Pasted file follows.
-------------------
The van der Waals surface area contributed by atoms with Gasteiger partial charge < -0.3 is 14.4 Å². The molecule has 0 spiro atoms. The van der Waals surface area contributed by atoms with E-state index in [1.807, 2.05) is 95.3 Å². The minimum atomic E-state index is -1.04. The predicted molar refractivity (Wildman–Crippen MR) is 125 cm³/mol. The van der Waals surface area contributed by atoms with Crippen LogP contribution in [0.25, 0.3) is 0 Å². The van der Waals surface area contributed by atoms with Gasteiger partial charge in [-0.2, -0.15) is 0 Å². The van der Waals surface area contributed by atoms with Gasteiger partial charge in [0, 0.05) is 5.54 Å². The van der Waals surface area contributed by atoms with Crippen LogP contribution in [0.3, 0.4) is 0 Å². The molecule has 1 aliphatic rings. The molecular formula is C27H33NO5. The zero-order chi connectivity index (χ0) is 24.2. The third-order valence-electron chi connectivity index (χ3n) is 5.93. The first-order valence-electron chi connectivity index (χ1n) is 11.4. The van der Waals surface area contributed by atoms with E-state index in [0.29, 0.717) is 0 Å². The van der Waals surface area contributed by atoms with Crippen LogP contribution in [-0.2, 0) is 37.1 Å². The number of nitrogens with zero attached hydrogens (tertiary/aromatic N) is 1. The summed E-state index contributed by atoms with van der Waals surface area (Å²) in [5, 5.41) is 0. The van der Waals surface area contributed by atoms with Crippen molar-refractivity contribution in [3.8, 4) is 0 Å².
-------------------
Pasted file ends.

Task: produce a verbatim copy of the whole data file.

The van der Waals surface area contributed by atoms with Gasteiger partial charge < -0.3 is 14.4 Å². The molecule has 0 spiro atoms. The van der Waals surface area contributed by atoms with E-state index in [1.807, 2.05) is 95.3 Å². The minimum atomic E-state index is -1.04. The predicted molar refractivity (Wildman–Crippen MR) is 125 cm³/mol. The van der Waals surface area contributed by atoms with Crippen LogP contribution in [0.25, 0.3) is 0 Å². The van der Waals surface area contributed by atoms with Gasteiger partial charge in [-0.2, -0.15) is 0 Å². The van der Waals surface area contributed by atoms with Gasteiger partial charge in [0, 0.05) is 5.54 Å². The van der Waals surface area contributed by atoms with Crippen LogP contribution in [0.3, 0.4) is 0 Å². The molecule has 1 aliphatic rings. The molecular formula is C27H33NO5. The zero-order chi connectivity index (χ0) is 24.2. The third-order valence-electron chi connectivity index (χ3n) is 5.93. The first-order valence-electron chi connectivity index (χ1n) is 11.4. The van der Waals surface area contributed by atoms with E-state index in [0.29, 0.717) is 0 Å². The van der Waals surface area contributed by atoms with Crippen LogP contribution in [-0.2, 0) is 37.1 Å². The number of nitrogens with zero attached hydrogens (tertiary/aromatic N) is 1. The summed E-state index contributed by atoms with van der Waals surface area (Å²) in [5, 5.41) is 0. The van der Waals surface area contributed by atoms with Crippen molar-refractivity contribution in [3.8, 4) is 0 Å².